The hearing record shows that the June 2014 CSE used the following information to develop the student's IEP for the 2014-15 school year: an April 2012 psychoeducational evaluation report, an April 2012 social history update, an April 2012 Level 1 Vocational Interview, and a June 2014 teacher report, as well as input from the parent and the special education teacher of the student from IVDU (see Tr. pp. 16-17; Dist. Exs. 2 at p. 2; 3-7).[5]

            An April 2012 psychoeducational evaluation report considered by the June 2014 CSE provided information regarding the student's cognitive functioning (Dist. Ex. 3).  As part of the psychoeducational evaluation, an administration of the Wechsler Intelligence Scale for Children-Fourth Edition (WISC-IV) to the student yielded composite scores (percentile rank) of 65 (1) in verbal comprehension, 86 (18) in perceptual reasoning, 94 (34) in working memory, 68 (2) in processing speed, and a full scale IQ of 72 (3) (id. at p. 5).  The results revealed the student's nonverbal reasoning abilities were better developed than his verbal reasoning abilities (id. at p. 2).  The present levels of performance in the June 2014 IEP reflected these results by including composite scores from the WISC-IV and noting that the student's cognitive skills were in the borderline range (Dist. Ex. 1 at p. 1).

            The April 2012 psychoeducational evaluation report also contained information regarding the student's academic skills, adaptive behavior, and social/emotional and behavioral functioning (Dist. Ex. 3).  The student's academic achievement, as evaluated by the Woodcock-Johnson Test of Achievement-Third Edition (WJ-III ACH), indicated that the student performed at a mid-third grade level in reading, a mid-fourth grade level in basic math skills, and an initial fourth grade level in written expression, based upon grade equivalent scores (id. at pp. 3-4, 6-7).  Results of the Vineland Adaptive Behavior Scales-Second Edition (Vineland-II) parent report indicated the student's overall adaptive behavior score fell within the low range, consistent with his cognitive abilities (id. at p. 4).  Specifically, the student's scores were in the low range in the areas of communication, daily living skills, and socialization, and his maladaptive behavior index fell within the clinically significant range (id.).  Results of an administration of the Behavior Assessment System for Children-Second Edition (BASC-2) to the student's teacher reflected in the April 2012 psychoeducational evaluation report yielded scores in the clinically significant range in the areas of externalizing problems and internalizing problems, indicating that the student presented with "significant" behavioral challenges (Dist. Ex. 3 at p. 4; see also Dist. Ex. 4 at pp. 3-4).  Specifically, the April 2012 psychoeducational evaluation report indicated that the student presented with clinically significant levels of hyperactivity, aggression, conduct problems, anxiety, and depression, as well as difficulties with functional communication (Dist. Ex. 3 at p. 4).  In addition, the student scored within the at-risk range in the areas of school problems and adaptive skills (id.).  The report also reflected information from the student's pediatrician that the student had received a diagnosis of an attention deficit hyperactivity disorder (ADHD) and "has limited intelligence, very short attention span and poor impulse control" (id. at p. 1).  According to the evaluation report, the student's emotional factors, together with the diagnosis of ADHD, a severe learning disability, and related academic needs, "collectively contribute to his low level of functioning" (id. at p. 4).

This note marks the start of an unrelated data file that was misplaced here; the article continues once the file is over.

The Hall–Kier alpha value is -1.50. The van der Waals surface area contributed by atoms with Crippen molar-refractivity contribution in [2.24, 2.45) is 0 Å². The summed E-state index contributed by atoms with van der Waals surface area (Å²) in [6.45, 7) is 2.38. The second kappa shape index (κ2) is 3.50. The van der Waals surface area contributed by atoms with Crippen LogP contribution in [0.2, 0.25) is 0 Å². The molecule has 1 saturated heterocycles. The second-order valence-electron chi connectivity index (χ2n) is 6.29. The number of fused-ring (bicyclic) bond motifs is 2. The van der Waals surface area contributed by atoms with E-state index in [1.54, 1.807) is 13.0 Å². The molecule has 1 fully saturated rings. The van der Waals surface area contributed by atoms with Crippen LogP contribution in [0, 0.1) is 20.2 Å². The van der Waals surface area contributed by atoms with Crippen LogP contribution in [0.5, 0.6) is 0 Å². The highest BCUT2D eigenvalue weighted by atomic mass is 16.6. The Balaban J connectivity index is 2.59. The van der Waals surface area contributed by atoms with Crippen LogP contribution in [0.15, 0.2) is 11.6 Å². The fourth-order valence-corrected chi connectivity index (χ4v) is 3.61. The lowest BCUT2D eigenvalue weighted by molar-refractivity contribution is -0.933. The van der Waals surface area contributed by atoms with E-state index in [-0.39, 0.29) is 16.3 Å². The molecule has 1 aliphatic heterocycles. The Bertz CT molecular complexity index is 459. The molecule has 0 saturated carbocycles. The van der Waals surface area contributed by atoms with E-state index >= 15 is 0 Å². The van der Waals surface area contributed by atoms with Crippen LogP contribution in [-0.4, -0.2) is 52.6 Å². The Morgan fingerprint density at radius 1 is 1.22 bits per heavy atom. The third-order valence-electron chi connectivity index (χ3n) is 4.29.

The June 2014 CSE also reviewed an April 2012 social history update of the student which provided information regarding the student's educational background, familial history, and social skills (Dist. Ex. 7).  The report noted the student did not have any eating, sleeping, or physical restrictions (id.).  According to the report, the student ate, brushed his teeth, and bathed independently, but exhibited fine motor difficulties (id.).  The report also indicated the student was socially awkward, lacked boundaries, and had difficultly interpreting social cues (id.).  The June 2014 CSE also reviewed an April 2012 Level I Vocational Interview that provided information regarding the student's likes and dislikes regarding classes, his participation in sports, his hobbies, his career interests, his strengths of helping his teachers, and his areas of difficulty including listening, obeying adults, and working independently (Dist. Ex. 6).